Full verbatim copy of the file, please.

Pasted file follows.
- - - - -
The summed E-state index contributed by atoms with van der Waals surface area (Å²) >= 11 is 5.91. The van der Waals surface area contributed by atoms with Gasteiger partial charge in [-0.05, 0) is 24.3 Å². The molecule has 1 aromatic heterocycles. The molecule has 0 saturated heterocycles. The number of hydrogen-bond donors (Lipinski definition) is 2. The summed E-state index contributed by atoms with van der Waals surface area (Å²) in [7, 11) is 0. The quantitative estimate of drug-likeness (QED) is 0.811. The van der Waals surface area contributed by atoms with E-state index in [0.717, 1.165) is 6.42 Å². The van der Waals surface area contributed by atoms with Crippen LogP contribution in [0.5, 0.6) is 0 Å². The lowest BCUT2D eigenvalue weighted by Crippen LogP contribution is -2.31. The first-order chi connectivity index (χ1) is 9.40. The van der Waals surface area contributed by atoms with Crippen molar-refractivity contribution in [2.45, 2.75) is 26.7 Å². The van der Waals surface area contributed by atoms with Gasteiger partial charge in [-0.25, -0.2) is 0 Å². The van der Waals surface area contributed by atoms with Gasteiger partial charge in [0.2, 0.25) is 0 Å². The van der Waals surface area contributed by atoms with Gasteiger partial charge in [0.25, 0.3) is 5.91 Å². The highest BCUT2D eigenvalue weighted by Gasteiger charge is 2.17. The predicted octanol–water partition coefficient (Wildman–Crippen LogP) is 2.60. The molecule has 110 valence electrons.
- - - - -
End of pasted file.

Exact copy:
The summed E-state index contributed by atoms with van der Waals surface area (Å²) >= 11 is 5.91. The van der Waals surface area contributed by atoms with Gasteiger partial charge in [-0.05, 0) is 24.3 Å². The molecule has 1 aromatic heterocycles. The molecule has 0 saturated heterocycles. The number of hydrogen-bond donors (Lipinski definition) is 2. The summed E-state index contributed by atoms with van der Waals surface area (Å²) in [7, 11) is 0. The quantitative estimate of drug-likeness (QED) is 0.811. The van der Waals surface area contributed by atoms with E-state index in [0.717, 1.165) is 6.42 Å². The van der Waals surface area contributed by atoms with Crippen LogP contribution in [0.5, 0.6) is 0 Å². The lowest BCUT2D eigenvalue weighted by Crippen LogP contribution is -2.31. The first-order chi connectivity index (χ1) is 9.40. The van der Waals surface area contributed by atoms with Crippen molar-refractivity contribution in [2.45, 2.75) is 26.7 Å². The van der Waals surface area contributed by atoms with Gasteiger partial charge in [-0.25, -0.2) is 0 Å². The van der Waals surface area contributed by atoms with Gasteiger partial charge in [0.2, 0.25) is 0 Å². The van der Waals surface area contributed by atoms with Gasteiger partial charge in [0.25, 0.3) is 5.91 Å². The highest BCUT2D eigenvalue weighted by Gasteiger charge is 2.17. The predicted octanol–water partition coefficient (Wildman–Crippen LogP) is 2.60. The molecule has 110 valence electrons.